Miami police union holds confidence vote on Chief Art Acevedo
A survey sent to union members comes after a series of gaffes and staffing shake-ups by Acevedo
By Charles Rabin
MIAMI — Miami police union members are being asked if they’ve lost confidence in Chief Art Acevedo after just six months on the job and want him gone — a vote that comes less than a week before a pivotal meeting before city commissioners that could determine his fate.
The results could provide fodder for a majority of city commissioners who say they are fed up with the dissension within the ranks caused by the chief and the department’s low morale.
Last week, Miami commissioners angered after a series of controversial moves and gaffes by Acevedo called for a special meeting Monday in which the only item discussed will be decisions made by the chief and how the city should move forward.
Commissioners, led by Joe Carollo, were particularly upset over a statement Acevedo made during a morning roll call last month in which he said the department was run by the “Cuban Mafia.” The chief later apologized, said it was intended as humor and that he was unaware the term was coined by Fidel Castro to paint Miami’s exiles who opposed his dictatorship as criminals. Three of the city’s commissioners are either exiles or have family members who suffered under the Castro regime.
Since taking the helm in April, Acevedo has fired the highest-ranking police couple in the department for not properly reporting a patrol vehicle accident. He relieved a popular sergeant-at-arms from duty and demoted four majors, including one of the city’s highest-ranking Black female officers, without explanation.
He posed for a selfie — unaware, he said — that it was with a leading member of South Florida’s white nationalist group the Proud Boys. He’s rankled members of the judiciary by repeatedly blasting them for early inmate releases from prison and jail. He’s also angered commissioners by filling at least one high-ranking position with someone he worked with in Houston and by trying to create a post for another former subordinate.
The city’s Fraternal Order of Police has taken particular umbrage towards Acevedo over the past few months. President Tommy Reyes was incensed over an interview Acevedo did with a Spanish language radio personality in which the chief warned officers to get vaccinated or find another job.
The poll, which began Tuesday morning and ends at midnight Wednesday, is far from scientific. Still, it could offer a peek into the mind-set of the city’s 1,300 sworn officers. It asks two questions: Do you have confidence in Chief Acevedo to lead the Miami Police Department? And, should Chief Acevedo be fired or forced to resign?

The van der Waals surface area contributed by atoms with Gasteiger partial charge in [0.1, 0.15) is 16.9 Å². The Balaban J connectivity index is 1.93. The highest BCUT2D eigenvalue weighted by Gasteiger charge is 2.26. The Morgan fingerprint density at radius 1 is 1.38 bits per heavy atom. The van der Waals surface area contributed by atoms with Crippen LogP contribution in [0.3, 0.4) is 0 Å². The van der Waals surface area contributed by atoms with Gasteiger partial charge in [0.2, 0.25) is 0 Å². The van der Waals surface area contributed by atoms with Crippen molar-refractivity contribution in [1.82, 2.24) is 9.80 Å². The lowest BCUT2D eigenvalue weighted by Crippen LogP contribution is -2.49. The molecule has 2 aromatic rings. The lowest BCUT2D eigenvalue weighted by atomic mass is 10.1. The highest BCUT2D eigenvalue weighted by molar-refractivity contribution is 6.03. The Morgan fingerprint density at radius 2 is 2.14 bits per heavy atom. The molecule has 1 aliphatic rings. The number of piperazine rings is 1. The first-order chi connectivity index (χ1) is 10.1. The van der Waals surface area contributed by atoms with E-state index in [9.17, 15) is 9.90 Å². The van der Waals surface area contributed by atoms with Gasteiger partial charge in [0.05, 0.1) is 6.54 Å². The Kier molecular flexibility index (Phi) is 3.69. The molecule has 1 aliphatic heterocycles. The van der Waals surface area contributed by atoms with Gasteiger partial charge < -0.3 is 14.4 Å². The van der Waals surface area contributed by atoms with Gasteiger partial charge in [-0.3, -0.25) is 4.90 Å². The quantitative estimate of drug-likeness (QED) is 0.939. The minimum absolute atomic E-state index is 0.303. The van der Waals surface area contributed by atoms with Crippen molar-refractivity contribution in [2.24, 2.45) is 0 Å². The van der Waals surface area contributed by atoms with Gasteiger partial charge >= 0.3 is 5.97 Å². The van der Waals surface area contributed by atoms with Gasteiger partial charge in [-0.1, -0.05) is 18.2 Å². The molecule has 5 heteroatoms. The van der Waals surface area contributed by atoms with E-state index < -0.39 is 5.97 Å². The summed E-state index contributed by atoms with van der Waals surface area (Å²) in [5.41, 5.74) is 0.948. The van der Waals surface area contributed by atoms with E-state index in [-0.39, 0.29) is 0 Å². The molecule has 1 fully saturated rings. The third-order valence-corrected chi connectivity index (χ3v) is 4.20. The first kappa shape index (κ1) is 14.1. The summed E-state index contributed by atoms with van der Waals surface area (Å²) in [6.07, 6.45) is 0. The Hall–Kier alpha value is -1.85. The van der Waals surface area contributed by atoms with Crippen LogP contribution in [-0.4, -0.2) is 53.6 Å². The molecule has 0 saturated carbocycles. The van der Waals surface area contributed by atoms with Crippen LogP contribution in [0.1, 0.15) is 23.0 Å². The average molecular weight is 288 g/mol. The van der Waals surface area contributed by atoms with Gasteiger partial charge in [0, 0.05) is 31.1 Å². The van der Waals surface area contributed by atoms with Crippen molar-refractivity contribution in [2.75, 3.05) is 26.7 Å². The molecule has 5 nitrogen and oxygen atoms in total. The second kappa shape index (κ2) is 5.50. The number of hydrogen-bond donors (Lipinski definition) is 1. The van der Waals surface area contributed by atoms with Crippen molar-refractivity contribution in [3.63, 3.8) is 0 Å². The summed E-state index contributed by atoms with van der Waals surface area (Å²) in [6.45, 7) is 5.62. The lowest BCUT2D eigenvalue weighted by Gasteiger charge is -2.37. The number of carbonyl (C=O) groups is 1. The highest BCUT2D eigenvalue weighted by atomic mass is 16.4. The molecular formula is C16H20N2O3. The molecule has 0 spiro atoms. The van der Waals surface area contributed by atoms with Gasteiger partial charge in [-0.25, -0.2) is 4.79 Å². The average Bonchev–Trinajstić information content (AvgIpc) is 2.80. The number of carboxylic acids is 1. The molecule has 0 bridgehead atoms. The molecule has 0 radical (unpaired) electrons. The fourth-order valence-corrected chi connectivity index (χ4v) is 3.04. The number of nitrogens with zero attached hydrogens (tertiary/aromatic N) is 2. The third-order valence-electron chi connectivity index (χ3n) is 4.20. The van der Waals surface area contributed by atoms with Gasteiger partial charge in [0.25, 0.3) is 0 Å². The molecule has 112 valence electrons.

The poll is being done through email and the questions were sent to everyone on Reyes’ email list, which also includes hundreds of retired officers. Reyes said he has requested that only non-retirees respond, though that could prove hard to quantify because the responses are anonymous.
The union president also admitted the poll is being taken this week in advance of Monday’s meeting because it’s “on the same topic.”
Just last week, Reyes complained that the chief was being hypocritical for not filing a report on a smudge mark and slight damage to a fender on his personal unmarked vehicle. Earlier this year he fired Deputy Chief Ron Papier and his wife, Cmdr. Nerly Papier, for not properly reporting an accident Nerly Papier had in her city-issued SUV.
After some high-ranking officers claimed to have found nothing more than a smudge mark that they wiped clean, the city manager weighed in. Art Noriega, generally shy about using social media to express points of view, said he personally reviewed the facts and it “seems to be another attempt by the Fraternal Order of Police to baselessly undermine our police chief.”
The city’s independent Civilian Investigative Panel will also look into the alleged damage to the chief’s vehicle after someone filed an anonymous complaint. But that doesn’t necessarily mean the chief did anything wrong. The panel, which looks into potential police misconduct, investigates every complaint that comes before it.
Commissioners set to question Acevedo are also still a bit steamed over the way Noriega and Mayor Francis Suarez hired Acevedo. The two halted a lengthy search for a new chief in March that included several internal candidates — some supported by commissioners — when they announced the surprise hiring of Acevedo. He was Houston’s police chief at the time and a national figure who became popular marching alongside Black Lives Matter members during last summer’s marches.
Acevedo had not responded to interview requests by late morning Wednesday.
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